“Part of getting more people involved in STEM and tech is exposure, and that easily takes place in the classroom if organizations can start integrating technology into the schools as a learning tool.”

Jennifer also raised the idea of upskilling and developing digital acumen later on in life to help individuals become comfortable with technology.

“I think corporations need to make it a lot more accessible for people who are learning later on in life. It's really hard to know where to start if you're trying to teach yourself, so having the opportunity to increase your digital acumen in ways that are relevant to your life would be really valuable.”

To conclude our conversation, Jennifer outlined the things that we can do to help encourage more women to enter cybersecurity and STEM professions:

  • Provide access to forums and spaces that help connect people to communities.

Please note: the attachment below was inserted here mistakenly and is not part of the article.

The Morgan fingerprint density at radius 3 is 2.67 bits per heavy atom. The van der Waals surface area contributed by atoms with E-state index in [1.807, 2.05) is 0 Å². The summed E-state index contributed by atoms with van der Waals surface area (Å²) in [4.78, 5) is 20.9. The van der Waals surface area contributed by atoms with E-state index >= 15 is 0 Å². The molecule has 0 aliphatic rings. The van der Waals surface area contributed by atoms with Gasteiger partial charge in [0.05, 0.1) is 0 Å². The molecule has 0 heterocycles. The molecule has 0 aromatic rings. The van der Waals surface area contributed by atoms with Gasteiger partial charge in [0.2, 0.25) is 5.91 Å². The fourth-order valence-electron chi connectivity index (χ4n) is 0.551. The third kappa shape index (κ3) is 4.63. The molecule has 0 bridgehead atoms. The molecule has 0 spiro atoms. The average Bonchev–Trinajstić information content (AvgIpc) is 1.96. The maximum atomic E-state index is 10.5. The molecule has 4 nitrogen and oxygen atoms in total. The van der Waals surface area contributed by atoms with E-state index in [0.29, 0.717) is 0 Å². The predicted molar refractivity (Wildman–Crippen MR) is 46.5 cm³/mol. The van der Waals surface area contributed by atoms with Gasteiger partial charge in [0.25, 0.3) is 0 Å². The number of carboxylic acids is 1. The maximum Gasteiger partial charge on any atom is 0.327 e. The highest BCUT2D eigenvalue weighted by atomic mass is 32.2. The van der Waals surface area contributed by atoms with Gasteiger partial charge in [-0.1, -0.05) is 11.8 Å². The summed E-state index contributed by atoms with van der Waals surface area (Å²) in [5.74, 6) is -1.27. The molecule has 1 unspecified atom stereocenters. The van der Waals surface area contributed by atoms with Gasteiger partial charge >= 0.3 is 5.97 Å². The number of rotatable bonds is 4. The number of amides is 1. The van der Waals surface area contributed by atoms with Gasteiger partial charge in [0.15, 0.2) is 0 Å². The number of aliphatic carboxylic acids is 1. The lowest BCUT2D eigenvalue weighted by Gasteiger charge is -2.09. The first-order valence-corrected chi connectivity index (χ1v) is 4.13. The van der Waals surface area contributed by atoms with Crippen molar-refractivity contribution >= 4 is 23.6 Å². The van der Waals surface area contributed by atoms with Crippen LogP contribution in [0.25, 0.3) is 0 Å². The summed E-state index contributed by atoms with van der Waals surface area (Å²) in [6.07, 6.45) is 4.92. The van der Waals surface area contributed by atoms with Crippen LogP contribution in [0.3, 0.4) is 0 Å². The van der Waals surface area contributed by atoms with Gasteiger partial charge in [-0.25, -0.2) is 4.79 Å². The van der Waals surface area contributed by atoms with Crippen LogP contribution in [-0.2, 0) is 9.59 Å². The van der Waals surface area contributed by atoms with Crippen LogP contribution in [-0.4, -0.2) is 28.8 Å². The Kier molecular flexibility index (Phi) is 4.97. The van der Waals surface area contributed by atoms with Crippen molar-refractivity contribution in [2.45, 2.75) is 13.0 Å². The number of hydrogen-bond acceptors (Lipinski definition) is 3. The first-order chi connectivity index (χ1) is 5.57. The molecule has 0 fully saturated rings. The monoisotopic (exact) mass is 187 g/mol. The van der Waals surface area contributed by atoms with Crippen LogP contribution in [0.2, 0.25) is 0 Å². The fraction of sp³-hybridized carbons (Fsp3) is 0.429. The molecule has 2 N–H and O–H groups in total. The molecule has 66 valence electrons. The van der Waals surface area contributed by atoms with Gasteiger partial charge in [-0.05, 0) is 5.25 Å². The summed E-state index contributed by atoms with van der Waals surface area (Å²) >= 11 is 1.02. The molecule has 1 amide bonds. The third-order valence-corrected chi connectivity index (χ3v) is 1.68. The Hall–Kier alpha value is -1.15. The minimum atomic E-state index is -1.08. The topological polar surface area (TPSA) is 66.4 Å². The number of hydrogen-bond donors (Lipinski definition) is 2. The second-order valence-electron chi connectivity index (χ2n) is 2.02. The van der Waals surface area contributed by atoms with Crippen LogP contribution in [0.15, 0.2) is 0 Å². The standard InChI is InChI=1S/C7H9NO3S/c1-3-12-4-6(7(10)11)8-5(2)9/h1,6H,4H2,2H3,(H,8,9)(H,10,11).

• Make tech accessible to all, whether that’s through school or work.
  • Foster a tech-friendly mindset and demolish feelings of intimidation surrounding cyber.
  • Display the human side to tech to help people establish a connection with the field.
  • Demonstrate the rich and diverse aspects of cyber.

“I’ve been in cyber for 24 years, I’ve held all sorts of different roles, and I was never pigeonholed. You can have six different careers in one, which I think is really exciting. So getting people to understand that the opportunity is there, I think, could change how people see and approach cyber.”